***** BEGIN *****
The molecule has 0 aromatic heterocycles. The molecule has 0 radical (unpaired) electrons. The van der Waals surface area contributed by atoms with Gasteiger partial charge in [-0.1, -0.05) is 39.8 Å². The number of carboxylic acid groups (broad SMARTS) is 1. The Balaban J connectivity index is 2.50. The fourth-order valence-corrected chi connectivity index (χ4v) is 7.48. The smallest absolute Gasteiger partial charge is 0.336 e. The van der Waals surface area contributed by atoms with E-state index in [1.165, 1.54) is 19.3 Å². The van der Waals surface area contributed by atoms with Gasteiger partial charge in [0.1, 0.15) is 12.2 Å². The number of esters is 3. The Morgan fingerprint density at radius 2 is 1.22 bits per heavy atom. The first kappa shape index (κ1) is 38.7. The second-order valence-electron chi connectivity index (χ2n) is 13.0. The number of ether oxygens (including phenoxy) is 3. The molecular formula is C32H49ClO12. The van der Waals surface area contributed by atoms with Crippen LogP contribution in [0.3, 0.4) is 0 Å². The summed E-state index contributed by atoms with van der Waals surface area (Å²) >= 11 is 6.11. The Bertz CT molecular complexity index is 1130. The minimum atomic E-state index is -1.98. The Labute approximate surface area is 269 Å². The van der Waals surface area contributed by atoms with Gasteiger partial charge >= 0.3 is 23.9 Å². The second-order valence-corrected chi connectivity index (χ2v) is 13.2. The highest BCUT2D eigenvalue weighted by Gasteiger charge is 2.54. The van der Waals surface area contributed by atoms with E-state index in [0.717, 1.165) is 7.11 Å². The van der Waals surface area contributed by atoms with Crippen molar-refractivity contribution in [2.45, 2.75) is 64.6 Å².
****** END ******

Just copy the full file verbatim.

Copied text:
The molecule has 0 aromatic heterocycles. The molecule has 0 radical (unpaired) electrons. The van der Waals surface area contributed by atoms with Gasteiger partial charge in [-0.1, -0.05) is 39.8 Å². The number of carboxylic acid groups (broad SMARTS) is 1. The Balaban J connectivity index is 2.50. The fourth-order valence-corrected chi connectivity index (χ4v) is 7.48. The smallest absolute Gasteiger partial charge is 0.336 e. The van der Waals surface area contributed by atoms with E-state index in [1.165, 1.54) is 19.3 Å². The van der Waals surface area contributed by atoms with Gasteiger partial charge in [0.1, 0.15) is 12.2 Å². The number of esters is 3. The Morgan fingerprint density at radius 2 is 1.22 bits per heavy atom. The first kappa shape index (κ1) is 38.7. The second-order valence-electron chi connectivity index (χ2n) is 13.0. The number of ether oxygens (including phenoxy) is 3. The molecular formula is C32H49ClO12. The van der Waals surface area contributed by atoms with Crippen LogP contribution in [0.3, 0.4) is 0 Å². The summed E-state index contributed by atoms with van der Waals surface area (Å²) >= 11 is 6.11. The Bertz CT molecular complexity index is 1130. The minimum atomic E-state index is -1.98. The Labute approximate surface area is 269 Å². The van der Waals surface area contributed by atoms with Gasteiger partial charge >= 0.3 is 23.9 Å². The second-order valence-corrected chi connectivity index (χ2v) is 13.2. The highest BCUT2D eigenvalue weighted by Gasteiger charge is 2.54. The van der Waals surface area contributed by atoms with E-state index in [0.717, 1.165) is 7.11 Å². The van der Waals surface area contributed by atoms with Crippen molar-refractivity contribution in [2.45, 2.75) is 64.6 Å².